The shopfront to “Ideal Pawnshop” didn’t have the narrow doorway and tall counter that Kenichi was accustomed to seeing. Instead, the shop was mainly in lake-blue and white, bright, brand-new. So in the Ruins, it had a unique vitality. Weren’t the residents of the Ruins all set for life? Why do they still need to pawn things? Kenichi didn’t understand. Beside the two shop owners, one tall and one skinny, there were no customers. When Kenichi entered, they came out to greet him together. The tall guy asked: May I ask if you’re here to pawn something, or? Or what, Kenichi didn’t ask. The entire shop gave off the fragrance of smoked wood and milk. He looked around. Hanging on the left white wall was the character for “pawn.” The glass cabinet on both sides had rows of written captions like “service,” “skill,” “specialty,” and other classifications. Plastered on the squares of what looked like Chinese medicine drawers were the same things, in different sizes of big and small, mostly gray: bluish gray, purplish gray, ashy gray, including many types of gray that Kenichi couldn’t name, all placed in the glass cabinet. Though they were like square-shaped clay bricks, they looked really spectacular against the white wall.
“Processing station” was written on the other side, which had the same Chinese medicine drawers. The coarse texture of original wood neutralized the overly exquisite lake-blue wall. In the cabinets were moulds of different flora and fauna, all made in one color that was deeper than wood, but lighter than coffee. It was a leathery type of golden yellow. Kenichi looked here and there, and the two shop owners didn’t disturb him. Until Kenichi finished browsing, they invited him to sit down for a chat.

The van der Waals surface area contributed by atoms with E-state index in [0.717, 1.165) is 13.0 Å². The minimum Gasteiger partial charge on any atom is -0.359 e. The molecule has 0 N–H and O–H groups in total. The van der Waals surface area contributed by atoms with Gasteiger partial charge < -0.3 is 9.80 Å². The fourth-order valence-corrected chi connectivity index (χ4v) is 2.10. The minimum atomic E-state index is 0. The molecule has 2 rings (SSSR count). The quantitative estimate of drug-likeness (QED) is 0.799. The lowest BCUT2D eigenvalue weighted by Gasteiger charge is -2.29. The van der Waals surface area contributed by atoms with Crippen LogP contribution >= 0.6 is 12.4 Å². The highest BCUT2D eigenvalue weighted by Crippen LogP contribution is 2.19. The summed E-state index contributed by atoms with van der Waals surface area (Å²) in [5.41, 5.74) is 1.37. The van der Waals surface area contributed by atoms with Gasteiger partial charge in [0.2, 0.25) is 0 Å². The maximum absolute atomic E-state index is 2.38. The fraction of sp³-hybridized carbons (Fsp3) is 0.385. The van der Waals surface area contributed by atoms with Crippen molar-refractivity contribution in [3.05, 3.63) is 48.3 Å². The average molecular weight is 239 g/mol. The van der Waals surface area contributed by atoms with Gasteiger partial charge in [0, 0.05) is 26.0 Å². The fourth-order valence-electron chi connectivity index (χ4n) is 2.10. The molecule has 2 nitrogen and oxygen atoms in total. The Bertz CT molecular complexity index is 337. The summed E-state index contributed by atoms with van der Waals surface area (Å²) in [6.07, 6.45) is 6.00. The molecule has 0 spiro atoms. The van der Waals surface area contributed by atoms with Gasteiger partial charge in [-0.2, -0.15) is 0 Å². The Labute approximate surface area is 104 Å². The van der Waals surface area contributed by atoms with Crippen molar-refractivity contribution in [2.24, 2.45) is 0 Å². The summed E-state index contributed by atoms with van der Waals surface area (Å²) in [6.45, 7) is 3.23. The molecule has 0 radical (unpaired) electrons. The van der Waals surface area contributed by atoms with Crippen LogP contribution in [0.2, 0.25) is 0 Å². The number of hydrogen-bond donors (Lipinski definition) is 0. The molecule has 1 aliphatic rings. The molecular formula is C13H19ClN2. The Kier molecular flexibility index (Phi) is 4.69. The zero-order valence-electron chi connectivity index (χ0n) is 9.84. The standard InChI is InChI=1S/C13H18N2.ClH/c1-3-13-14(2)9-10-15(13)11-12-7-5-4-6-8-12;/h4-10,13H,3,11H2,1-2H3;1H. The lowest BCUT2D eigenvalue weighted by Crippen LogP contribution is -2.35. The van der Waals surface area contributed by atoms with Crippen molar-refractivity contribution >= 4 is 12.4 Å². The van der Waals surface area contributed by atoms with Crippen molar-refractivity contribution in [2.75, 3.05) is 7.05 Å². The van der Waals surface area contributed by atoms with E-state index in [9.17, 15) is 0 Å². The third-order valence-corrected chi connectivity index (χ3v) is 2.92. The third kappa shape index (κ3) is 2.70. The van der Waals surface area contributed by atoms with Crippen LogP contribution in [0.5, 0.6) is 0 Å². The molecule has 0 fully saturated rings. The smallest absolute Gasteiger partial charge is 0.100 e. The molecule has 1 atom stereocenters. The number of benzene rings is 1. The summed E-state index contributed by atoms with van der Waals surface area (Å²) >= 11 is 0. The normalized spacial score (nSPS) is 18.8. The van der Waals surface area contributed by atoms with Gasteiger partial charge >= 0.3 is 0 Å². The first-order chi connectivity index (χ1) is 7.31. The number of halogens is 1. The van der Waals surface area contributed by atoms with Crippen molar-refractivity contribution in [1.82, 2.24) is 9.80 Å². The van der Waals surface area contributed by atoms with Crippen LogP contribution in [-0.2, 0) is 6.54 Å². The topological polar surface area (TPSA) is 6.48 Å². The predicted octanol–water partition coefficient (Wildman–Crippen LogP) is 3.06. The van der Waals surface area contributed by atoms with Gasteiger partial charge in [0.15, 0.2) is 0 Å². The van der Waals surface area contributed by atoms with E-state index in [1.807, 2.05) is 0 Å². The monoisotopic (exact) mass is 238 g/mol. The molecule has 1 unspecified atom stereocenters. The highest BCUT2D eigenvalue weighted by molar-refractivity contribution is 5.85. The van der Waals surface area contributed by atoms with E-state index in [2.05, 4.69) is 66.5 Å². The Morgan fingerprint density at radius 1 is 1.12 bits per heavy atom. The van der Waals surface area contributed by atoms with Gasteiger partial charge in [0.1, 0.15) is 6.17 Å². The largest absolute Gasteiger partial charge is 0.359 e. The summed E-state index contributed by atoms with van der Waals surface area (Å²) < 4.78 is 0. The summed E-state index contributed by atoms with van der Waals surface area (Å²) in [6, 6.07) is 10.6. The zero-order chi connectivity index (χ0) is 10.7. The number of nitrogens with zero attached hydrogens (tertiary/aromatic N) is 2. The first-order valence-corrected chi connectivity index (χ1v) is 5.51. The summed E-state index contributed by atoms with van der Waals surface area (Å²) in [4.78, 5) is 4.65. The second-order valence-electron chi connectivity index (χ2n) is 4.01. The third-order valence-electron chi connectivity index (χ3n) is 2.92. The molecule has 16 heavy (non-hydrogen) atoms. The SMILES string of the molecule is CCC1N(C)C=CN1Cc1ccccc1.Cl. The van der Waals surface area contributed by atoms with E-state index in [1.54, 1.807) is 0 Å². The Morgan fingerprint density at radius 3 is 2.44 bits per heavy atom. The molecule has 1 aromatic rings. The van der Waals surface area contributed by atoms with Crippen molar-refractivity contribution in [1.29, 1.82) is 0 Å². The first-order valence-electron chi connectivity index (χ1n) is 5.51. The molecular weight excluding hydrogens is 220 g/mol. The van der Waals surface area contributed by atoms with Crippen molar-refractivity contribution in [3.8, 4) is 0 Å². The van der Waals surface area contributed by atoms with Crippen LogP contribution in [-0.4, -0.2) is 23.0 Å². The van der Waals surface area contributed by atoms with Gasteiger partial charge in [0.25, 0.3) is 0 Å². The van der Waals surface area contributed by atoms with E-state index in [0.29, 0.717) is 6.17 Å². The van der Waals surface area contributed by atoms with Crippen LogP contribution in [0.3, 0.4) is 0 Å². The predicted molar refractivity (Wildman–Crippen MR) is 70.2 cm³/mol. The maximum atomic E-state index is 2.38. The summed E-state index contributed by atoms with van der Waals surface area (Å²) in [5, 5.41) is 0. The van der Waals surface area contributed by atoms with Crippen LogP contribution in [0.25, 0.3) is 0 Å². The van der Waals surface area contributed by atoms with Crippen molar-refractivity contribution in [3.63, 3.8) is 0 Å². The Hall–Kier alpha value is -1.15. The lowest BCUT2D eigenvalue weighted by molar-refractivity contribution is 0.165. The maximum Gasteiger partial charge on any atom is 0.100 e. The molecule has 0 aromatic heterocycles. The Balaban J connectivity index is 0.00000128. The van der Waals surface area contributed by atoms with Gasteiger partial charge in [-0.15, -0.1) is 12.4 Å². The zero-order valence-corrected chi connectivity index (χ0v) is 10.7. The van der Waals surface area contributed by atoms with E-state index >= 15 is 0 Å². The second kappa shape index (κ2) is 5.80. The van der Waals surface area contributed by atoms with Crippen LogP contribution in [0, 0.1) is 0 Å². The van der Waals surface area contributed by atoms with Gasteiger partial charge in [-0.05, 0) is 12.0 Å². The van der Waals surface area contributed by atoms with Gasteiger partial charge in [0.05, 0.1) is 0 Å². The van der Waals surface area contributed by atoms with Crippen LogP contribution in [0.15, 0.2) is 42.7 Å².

It was a dream to run a pawnshop, and those who came to the Town of Juveniles had dreams, though they were not clear. (The government called this town the Town of Art and Literature, but out of habit people called it the Town of Juveniles.) This situation really affected the quality of sleep, but since dreams can’t be abandoned anyhow, Duo Duo and Werewolf opened this pawnshop, and allowed people to store their dreams here temporarily. Its cost was measured in terms of sleep—“sleep” was the transaction currency for the town of the Ruins. The color of dreams hinged on the clarity with which the owners described their dreams, so the clearer the dreams the deeper the color. Even though their dreams were shallow at the start, they would change color as their owners changed their thoughts (the ingredients for making dreams? Er, that’s a trade secret, it’s a food that Duo Duo “developed,” and its main component, as disclosed, is cheese.) The owners of dreams can come regularly to update their dreams, and even process it, which is the function of the “processing station.” As their dreams changed, some made their old dreams into a specimen and stored them; some gave up their dreams, and allowed Werewolf to process them arbitrarily, before selling them to others. If they couldn’t be sold, they would be air-dried, and when they aged, they were used to pair with wine (this is a customer’s joke, but now isn’t everyone still young! No one knows if that will be real.) Sold to whom? The Town of Juveniles has visitors once a month. No, guests assume that we made up this story. They also assume that they bought specially made cheese. That’s right, customers don’t have “sleep” currency, since they use another type of currency, but that’s another story. Aren’t they tourists? Werewolf asked, isn’t today the date? Duo Duo shook his head, so how did you come here? Kenichi simply told them the course of events that still eluded him. When they heard that he walked through a tunnel, they exchanged a meaningful glance, and recommended that he go to the “Listening Shop” or the “Garden of the Interpretation of Dreams” by the corner to have a look.